In 1922 Walter Spencer Morgan Burns gifted to the parish two plots of land on which stood the Recreation Hall (now part of the North Mymms Social Club) and the old scout hut in Dixons Hill. In 1960 with these assets The North Mymms Recreational Halls Trust was formed. In the 1990s the land was sold, and in 1992 the Trust was re-named the North Mymms Recreation and Charitable Trust. The capital realised enabled the Trustees to use the interest to help organisations and individuals within the Parish. North Mymms would be a poorer place without the family .
The Cavendish Bentinck Mausoleum, St Giles, South Mimms
|The Cavendish Bentinck Mausoleum, St Giles churchyard, South Mimms|
Image by the North Mymms History Project, released under Creative Commons BY-NC-SA 4.0
It is interesting to note that although the family were regular attendees at St. Mary's, North Mymms, the only member of the family buried there is Mary Lyman Burns. Ruth Evelyn and her son Sir George are both interred in the Cavendish Bentinck Mausoleum in South Mimms churchyard. The architect was Robert Weir Schultz who normally designed in the arts and crafts style, so this example of classical design of his comes as something of a surprise. It seems likely, therefore, that the choice of the classical design was that of the client rather than the architect.
The mausoleum was built for Mrs Elizabeth Cavendish Bentinck of Richmond Terrace, Whitehall. She came from New York, and had married William George Cavendish Bentinck (1854-1909) in 1880. He was the member of parliament for Penryn and Falmouth between 1886 and 1895, a Dorset justice of the peace, and a trustee of the British Museum. They had two daughters, the first of whom, Mary Augusta, died in 1913. Perhaps it was after her death that Elizabeth Cavendish Bentinck, by this time a widow, decided to build the family Mausoleum. It is understood she subsequently moved back to New York, and in 1928 the title deed of the Mausoleum was conveyed to her second daughter Mrs. Ruth Evelyn Burns. Elizabeth returned from the USA at some time as she is shown in the 1939 census, and later died in North Mymms House in 1943, she is interred in the Mausoleum.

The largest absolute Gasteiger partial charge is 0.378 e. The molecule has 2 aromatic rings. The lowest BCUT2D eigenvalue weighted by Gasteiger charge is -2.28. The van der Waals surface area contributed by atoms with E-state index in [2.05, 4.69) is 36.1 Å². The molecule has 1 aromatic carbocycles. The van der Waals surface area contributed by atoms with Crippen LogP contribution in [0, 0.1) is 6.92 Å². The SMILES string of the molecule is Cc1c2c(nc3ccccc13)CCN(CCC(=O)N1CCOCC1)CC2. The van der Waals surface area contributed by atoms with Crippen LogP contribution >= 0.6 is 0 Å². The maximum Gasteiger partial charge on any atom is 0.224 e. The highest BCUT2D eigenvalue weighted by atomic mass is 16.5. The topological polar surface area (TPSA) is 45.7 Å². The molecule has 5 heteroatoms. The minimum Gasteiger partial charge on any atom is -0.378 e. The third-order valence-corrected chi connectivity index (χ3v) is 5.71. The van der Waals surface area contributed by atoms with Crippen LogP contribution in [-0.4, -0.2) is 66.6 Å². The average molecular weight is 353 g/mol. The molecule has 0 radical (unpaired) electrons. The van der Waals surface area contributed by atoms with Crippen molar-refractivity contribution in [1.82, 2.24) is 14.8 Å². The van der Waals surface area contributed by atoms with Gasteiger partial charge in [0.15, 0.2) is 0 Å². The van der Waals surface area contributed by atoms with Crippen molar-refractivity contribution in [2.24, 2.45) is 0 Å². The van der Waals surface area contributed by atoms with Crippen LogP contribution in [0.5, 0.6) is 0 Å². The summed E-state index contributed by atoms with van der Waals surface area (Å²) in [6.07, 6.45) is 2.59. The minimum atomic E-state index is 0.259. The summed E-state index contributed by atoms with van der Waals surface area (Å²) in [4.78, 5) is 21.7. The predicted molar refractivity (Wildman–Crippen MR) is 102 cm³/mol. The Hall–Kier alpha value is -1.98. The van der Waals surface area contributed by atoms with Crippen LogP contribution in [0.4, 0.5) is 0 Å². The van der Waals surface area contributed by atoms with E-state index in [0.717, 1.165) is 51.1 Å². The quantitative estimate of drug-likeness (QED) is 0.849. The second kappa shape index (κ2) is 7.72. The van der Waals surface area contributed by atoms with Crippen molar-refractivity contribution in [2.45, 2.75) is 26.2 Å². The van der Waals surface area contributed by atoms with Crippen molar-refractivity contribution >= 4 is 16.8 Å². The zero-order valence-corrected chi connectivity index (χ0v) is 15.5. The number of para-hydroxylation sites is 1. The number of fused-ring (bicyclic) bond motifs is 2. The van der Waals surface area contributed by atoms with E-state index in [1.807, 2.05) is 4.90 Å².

The Mausoleum contains the chest tomb of Mary Augusta Ford, b. 1881, d. 1913 (living at that time in Hove Sussex) and her husband John Gorman Ford, b. 1867, d. 11th October 1917 who lived at no 54 Richmond Terrace Whitehall London. He and his family were diplomats serving in Washington & Constantinople. Mary and John were both interred in the Mausoleum on the 16th October 1917. Perhaps the Mausoleum was only finished at this time due to WW I constraints on men and materials?
Clearly Elizabeth Cavendish Bentinck's intention was that she and her daughters and their families were to be interred in the Mausoleum she had built, but why locate it at St. Giles South Mimms? St. Mary’s North Mymms, where her daughter Ruth lived, would have been a more logical place.
It is understood that the then vicar of North Mymms, the Revd. Charles Gordon Ward, refused the request. Perhaps the Bishop of St. Albans did not agree with private Mausoleums and it is possible that with the Cavendish Bentinck's considerable influence the Bishop of London, whose Diocese St. Giles South Mimms was in at that time, and the resident Vicar the Revd. Allen Hay, agreed that a Mausoleum would be a fitting addition to St. Giles’s churchyard.
It is also important to remember that wealthy families would spend most of their time away, only paying occasional visits to their country estates, this is borne out when viewing censuses, the country house would invariably only show the servants.
Note: The piece above was written by Mike Allen in 2018 with thanks to Peter Miller for his input. The original text and images have been edited and formatted for the internet. A PDF of the article is embedded below.
About this series
This is one article in a series of historical features called North Mymms Notes, researched and written by local resident, photographer, and historian, Mike Allen. The pieces are designed to offer a short glimpse into the history of the parish, and are used, by Mike, in local displays and presentations. Mike is one responsible for the Images of North Mymms Collection, and is one of the team responsible for the North Mymms History Project.
Excellent and informative article.ReplyDelete